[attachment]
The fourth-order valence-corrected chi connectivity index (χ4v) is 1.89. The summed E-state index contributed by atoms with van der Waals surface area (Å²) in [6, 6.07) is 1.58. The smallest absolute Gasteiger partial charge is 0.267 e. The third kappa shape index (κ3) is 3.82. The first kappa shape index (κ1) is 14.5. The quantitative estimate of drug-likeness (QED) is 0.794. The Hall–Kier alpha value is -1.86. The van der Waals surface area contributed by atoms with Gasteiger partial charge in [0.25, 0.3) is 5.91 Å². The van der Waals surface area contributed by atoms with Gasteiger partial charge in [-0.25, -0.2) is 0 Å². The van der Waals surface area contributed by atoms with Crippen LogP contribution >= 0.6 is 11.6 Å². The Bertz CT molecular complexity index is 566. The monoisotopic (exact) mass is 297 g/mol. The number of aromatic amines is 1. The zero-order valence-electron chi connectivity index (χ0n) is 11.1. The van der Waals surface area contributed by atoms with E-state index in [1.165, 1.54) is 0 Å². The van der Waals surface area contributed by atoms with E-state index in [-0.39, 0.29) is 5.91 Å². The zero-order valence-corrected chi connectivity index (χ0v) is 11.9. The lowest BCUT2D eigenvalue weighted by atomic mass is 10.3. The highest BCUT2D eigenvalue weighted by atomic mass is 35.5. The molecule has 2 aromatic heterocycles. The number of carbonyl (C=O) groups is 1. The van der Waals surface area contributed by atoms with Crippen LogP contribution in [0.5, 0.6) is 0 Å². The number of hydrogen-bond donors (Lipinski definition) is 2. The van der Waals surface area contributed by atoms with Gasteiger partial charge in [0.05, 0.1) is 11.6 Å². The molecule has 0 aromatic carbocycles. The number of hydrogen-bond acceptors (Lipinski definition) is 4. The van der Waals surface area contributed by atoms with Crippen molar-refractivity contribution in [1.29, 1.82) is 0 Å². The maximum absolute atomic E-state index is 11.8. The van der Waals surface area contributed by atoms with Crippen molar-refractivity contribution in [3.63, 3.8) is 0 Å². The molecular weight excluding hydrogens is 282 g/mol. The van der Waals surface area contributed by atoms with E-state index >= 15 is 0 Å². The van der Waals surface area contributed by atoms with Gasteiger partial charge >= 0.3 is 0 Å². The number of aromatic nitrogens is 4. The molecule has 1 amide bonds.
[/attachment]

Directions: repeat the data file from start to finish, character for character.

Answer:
The fourth-order valence-corrected chi connectivity index (χ4v) is 1.89. The summed E-state index contributed by atoms with van der Waals surface area (Å²) in [6, 6.07) is 1.58. The smallest absolute Gasteiger partial charge is 0.267 e. The third kappa shape index (κ3) is 3.82. The first kappa shape index (κ1) is 14.5. The quantitative estimate of drug-likeness (QED) is 0.794. The Hall–Kier alpha value is -1.86. The van der Waals surface area contributed by atoms with Gasteiger partial charge in [0.25, 0.3) is 5.91 Å². The van der Waals surface area contributed by atoms with Gasteiger partial charge in [-0.25, -0.2) is 0 Å². The van der Waals surface area contributed by atoms with Crippen LogP contribution >= 0.6 is 11.6 Å². The Bertz CT molecular complexity index is 566. The monoisotopic (exact) mass is 297 g/mol. The number of aromatic amines is 1. The zero-order valence-electron chi connectivity index (χ0n) is 11.1. The van der Waals surface area contributed by atoms with E-state index in [1.165, 1.54) is 0 Å². The van der Waals surface area contributed by atoms with E-state index in [-0.39, 0.29) is 5.91 Å². The zero-order valence-corrected chi connectivity index (χ0v) is 11.9. The lowest BCUT2D eigenvalue weighted by atomic mass is 10.3. The highest BCUT2D eigenvalue weighted by atomic mass is 35.5. The molecule has 2 aromatic heterocycles. The number of carbonyl (C=O) groups is 1. The van der Waals surface area contributed by atoms with Crippen LogP contribution in [0.5, 0.6) is 0 Å². The number of hydrogen-bond donors (Lipinski definition) is 2. The van der Waals surface area contributed by atoms with Gasteiger partial charge in [0.05, 0.1) is 11.6 Å². The molecule has 0 aromatic carbocycles. The number of hydrogen-bond acceptors (Lipinski definition) is 4. The van der Waals surface area contributed by atoms with Crippen molar-refractivity contribution in [1.29, 1.82) is 0 Å². The maximum absolute atomic E-state index is 11.8. The van der Waals surface area contributed by atoms with Crippen molar-refractivity contribution in [3.63, 3.8) is 0 Å². The molecular weight excluding hydrogens is 282 g/mol. The van der Waals surface area contributed by atoms with E-state index >= 15 is 0 Å². The van der Waals surface area contributed by atoms with Gasteiger partial charge >= 0.3 is 0 Å². The number of aromatic nitrogens is 4. The molecule has 1 amide bonds.